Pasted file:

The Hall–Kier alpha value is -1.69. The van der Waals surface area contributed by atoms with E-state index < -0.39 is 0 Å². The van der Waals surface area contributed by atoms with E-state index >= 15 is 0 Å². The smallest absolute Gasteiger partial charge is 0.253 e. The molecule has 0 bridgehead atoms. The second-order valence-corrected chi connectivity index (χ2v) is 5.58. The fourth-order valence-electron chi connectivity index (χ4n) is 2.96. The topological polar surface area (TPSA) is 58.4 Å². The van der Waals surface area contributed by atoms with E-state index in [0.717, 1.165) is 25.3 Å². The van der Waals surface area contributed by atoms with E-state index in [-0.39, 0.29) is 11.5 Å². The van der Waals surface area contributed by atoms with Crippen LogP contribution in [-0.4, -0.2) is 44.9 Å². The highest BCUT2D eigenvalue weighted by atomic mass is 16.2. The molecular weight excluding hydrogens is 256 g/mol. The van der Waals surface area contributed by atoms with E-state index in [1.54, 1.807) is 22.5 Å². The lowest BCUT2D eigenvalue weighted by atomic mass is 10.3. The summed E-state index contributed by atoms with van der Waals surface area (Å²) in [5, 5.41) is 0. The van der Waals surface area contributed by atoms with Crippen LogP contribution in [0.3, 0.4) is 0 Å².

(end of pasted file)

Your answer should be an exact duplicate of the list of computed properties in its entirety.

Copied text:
The Hall–Kier alpha value is -1.69. The van der Waals surface area contributed by atoms with E-state index < -0.39 is 0 Å². The van der Waals surface area contributed by atoms with E-state index >= 15 is 0 Å². The smallest absolute Gasteiger partial charge is 0.253 e. The molecule has 0 bridgehead atoms. The second-order valence-corrected chi connectivity index (χ2v) is 5.58. The fourth-order valence-electron chi connectivity index (χ4n) is 2.96. The topological polar surface area (TPSA) is 58.4 Å². The van der Waals surface area contributed by atoms with E-state index in [0.717, 1.165) is 25.3 Å². The van der Waals surface area contributed by atoms with E-state index in [-0.39, 0.29) is 11.5 Å². The van der Waals surface area contributed by atoms with Crippen LogP contribution in [-0.4, -0.2) is 44.9 Å². The highest BCUT2D eigenvalue weighted by atomic mass is 16.2. The molecular weight excluding hydrogens is 256 g/mol. The van der Waals surface area contributed by atoms with E-state index in [1.54, 1.807) is 22.5 Å². The lowest BCUT2D eigenvalue weighted by atomic mass is 10.3. The summed E-state index contributed by atoms with van der Waals surface area (Å²) in [5, 5.41) is 0. The van der Waals surface area contributed by atoms with Crippen LogP contribution in [0.3, 0.4) is 0 Å².